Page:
I don't visualize and always wondered what everyone else was checking out in guided mediations... I guess I'm auditory in nature?
Even driving places, I have amazing sense of direction. It's based on timing and the general flow of buildings. Even faces are hard to tell apart...I'm slowly learning I'm not very neurotypical. 

I tried improving my "mind's eye" through various art disciplines. Ink, water color, pencils, acrylics. My wife on the other hand has a form of synesthesia and can just draw with out any practice. 

Being unable to detect minor changes in a very homogenous background has led to much discomfort in my personal career, which I assume is associated with the ability to visualize. I never realized why my home's brick was called wormhole till a strong trip...


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#7 TVCasualty

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Posted 09 June 2021 - 09:42 AM

Beyond Dr. Zeman's stated pathological malfuncions, Aphantasia and Hyperphantasia are subject to heredity, education, environment and will power.

 

It might be premature to classify aphantasia as a pathology.

 

An equally valid argument could be made that hyperphantasia is just as pathological, at least judging by some of the comments I've read in exchanges between people with aphantasia and hyperphantasia (some in the NY Times comments). A few framed themselves as almost "suffering" from hyperphantasia and expressed a sincere desire to spend a day in a dark, quiet mind as a break from the constant noise.

 

There's also the issue of potential overlap with schizophrenia; where do we draw the line between a very vivid imagination and a mental health issue that calls for treatment? And some with hyperphantasia report that they can't always tell the difference between their imagination and their memories, which is obviously not ideal.

 

It's like with the glasses that let color blind people see a few colors they never could before; suddenly being able to visualize might be an amazing, mind-blowing novelty to someone with aphantasia while a moment of internal peace and quiet might be just as amazing to someone whose mental television never shuts off or mutes.

 

 

I honestly had no idea that there were people who do not visualize.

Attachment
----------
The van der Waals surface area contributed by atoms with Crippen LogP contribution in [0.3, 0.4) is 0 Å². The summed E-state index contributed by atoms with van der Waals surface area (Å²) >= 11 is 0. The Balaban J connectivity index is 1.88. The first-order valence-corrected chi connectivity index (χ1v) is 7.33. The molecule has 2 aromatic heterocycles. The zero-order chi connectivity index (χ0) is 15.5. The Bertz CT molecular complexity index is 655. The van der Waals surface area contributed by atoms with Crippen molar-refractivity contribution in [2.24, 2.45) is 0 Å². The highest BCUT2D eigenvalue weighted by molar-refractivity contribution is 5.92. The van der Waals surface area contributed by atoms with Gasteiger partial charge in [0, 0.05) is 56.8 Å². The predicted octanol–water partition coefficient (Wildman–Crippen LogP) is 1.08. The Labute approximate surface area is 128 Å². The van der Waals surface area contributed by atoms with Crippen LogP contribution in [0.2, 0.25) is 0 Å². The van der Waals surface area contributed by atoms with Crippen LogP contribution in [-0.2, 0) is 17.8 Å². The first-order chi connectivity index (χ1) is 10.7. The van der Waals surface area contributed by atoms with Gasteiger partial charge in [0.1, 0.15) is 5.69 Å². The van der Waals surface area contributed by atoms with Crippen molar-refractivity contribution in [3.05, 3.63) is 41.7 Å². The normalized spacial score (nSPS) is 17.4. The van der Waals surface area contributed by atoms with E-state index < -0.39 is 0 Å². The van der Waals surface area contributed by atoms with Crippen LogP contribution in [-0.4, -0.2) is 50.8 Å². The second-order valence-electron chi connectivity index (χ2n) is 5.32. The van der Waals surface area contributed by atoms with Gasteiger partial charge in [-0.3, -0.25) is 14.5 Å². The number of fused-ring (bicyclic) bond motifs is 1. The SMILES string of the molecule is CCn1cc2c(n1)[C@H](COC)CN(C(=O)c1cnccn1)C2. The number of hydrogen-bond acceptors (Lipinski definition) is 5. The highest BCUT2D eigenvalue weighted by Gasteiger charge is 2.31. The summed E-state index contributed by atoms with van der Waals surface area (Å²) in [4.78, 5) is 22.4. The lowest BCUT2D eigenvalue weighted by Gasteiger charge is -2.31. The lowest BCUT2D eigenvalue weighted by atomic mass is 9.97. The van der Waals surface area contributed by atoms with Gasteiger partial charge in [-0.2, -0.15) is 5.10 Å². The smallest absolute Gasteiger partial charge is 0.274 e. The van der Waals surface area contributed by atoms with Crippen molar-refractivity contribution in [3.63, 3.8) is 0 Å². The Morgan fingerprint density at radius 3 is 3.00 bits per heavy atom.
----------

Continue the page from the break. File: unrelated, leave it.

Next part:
Me neither.

 

I was still skeptical even as I posted this thread, but the more I read the more it seems like it's actually the case and not just interpreting visual stimuli as something else. Apparently fMRI scans of brains of people with aphantasia don't light up in the visual cortex when they try to imagine an object like happens in the brains of people who can visualize things. That's pretty compelling evidence IMO.

 

One disturbing fact about the phenomenon is that it's an ability we can lose. But that might only be disturbing because it would be unfamiliar. We'd adapt.

 

 

I'm slowly learning I'm not very neurotypical. 

 

 

I'm starting to suspect that there's no such thing as neuro-"typical."


Edited by TVCasualty, 09 June 2021 - 09:44 AM.

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#8 Cuboid

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Posted 09 June 2021 - 10:43 AM

I cannot visualise anything in my mind consciously. I regularly have vivid dreams though. Go figure. It's very frustrating as so many relaxation techniques and guided meditations are based around visualising things. And so many other 'self improvement' techniques too. I don't recall ever having the ability either. Some people lose it through trauma of some sort or another (physical injury, mental / psychological injury or illness etc.. ) I am very interested in gaining this ability. It's one of the reasons I am interested in psychedelics. Kind of hoping that one day when I'm ready and the opportunity arises that a heroic dose could open the 3rd eye for me and that it'll stay open. (I don't mean leave me permanently tripping ballz, wouldn't wish HPPD on anyone) Whilst finding the threshold dose for figuring out a microdose I had a number of light trips with some vague closed eye visuals. Might also add, i'm not 'neuro typical' (ASD & ADD) and suffer a moderate degree of face blindness too.


Edited by Cuboid, 09 June 2021 - 11:05 AM.

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#9 FLASHINGROOSTER

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Posted 09 June 2021 - 04:00 PM

I am the guy who will forget your name five seconds after you told me, but can remember peoples faces that I have not seen in decades

 

It is interesting to hear how we all interpret the world in different ways.

 

I push for the idea of social intelligence, the same way some can focus and whiz through mathematics. Others can whiz through social situations by picking up on all the little ques that others fail to recognize. They can see the pieces of the puzzle and where they fit together.

 

For some reason people with strong observation ability often become comedians, pointing out the stupid shit the rest of us walk right by


Edited by FLASHINGROOSTER, 09 June 2021 - 04:02 PM.